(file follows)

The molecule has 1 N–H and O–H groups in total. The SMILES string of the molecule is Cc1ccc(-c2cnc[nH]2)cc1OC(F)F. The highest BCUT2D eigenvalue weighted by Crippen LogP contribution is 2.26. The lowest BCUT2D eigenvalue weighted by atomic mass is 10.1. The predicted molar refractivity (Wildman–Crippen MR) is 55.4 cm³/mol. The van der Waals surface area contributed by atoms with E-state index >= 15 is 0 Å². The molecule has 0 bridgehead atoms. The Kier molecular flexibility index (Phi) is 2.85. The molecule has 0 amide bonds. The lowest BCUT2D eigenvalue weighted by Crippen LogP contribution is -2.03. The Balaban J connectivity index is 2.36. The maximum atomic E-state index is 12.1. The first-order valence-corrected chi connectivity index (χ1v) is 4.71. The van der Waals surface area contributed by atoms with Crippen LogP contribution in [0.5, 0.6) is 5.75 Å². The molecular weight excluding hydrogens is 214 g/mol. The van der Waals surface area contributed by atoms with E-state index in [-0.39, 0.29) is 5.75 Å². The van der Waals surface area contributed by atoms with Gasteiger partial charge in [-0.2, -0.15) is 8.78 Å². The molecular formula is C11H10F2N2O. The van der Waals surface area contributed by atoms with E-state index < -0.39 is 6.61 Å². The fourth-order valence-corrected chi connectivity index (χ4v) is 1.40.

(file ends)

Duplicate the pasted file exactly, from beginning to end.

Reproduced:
The molecule has 1 N–H and O–H groups in total. The SMILES string of the molecule is Cc1ccc(-c2cnc[nH]2)cc1OC(F)F. The highest BCUT2D eigenvalue weighted by Crippen LogP contribution is 2.26. The lowest BCUT2D eigenvalue weighted by atomic mass is 10.1. The predicted molar refractivity (Wildman–Crippen MR) is 55.4 cm³/mol. The van der Waals surface area contributed by atoms with E-state index >= 15 is 0 Å². The molecule has 0 bridgehead atoms. The Kier molecular flexibility index (Phi) is 2.85. The molecule has 0 amide bonds. The lowest BCUT2D eigenvalue weighted by Crippen LogP contribution is -2.03. The Balaban J connectivity index is 2.36. The maximum atomic E-state index is 12.1. The first-order valence-corrected chi connectivity index (χ1v) is 4.71. The van der Waals surface area contributed by atoms with Crippen LogP contribution in [0.5, 0.6) is 5.75 Å². The molecular weight excluding hydrogens is 214 g/mol. The van der Waals surface area contributed by atoms with E-state index in [-0.39, 0.29) is 5.75 Å². The van der Waals surface area contributed by atoms with Gasteiger partial charge in [-0.2, -0.15) is 8.78 Å². The molecular formula is C11H10F2N2O. The van der Waals surface area contributed by atoms with E-state index < -0.39 is 6.61 Å². The fourth-order valence-corrected chi connectivity index (χ4v) is 1.40.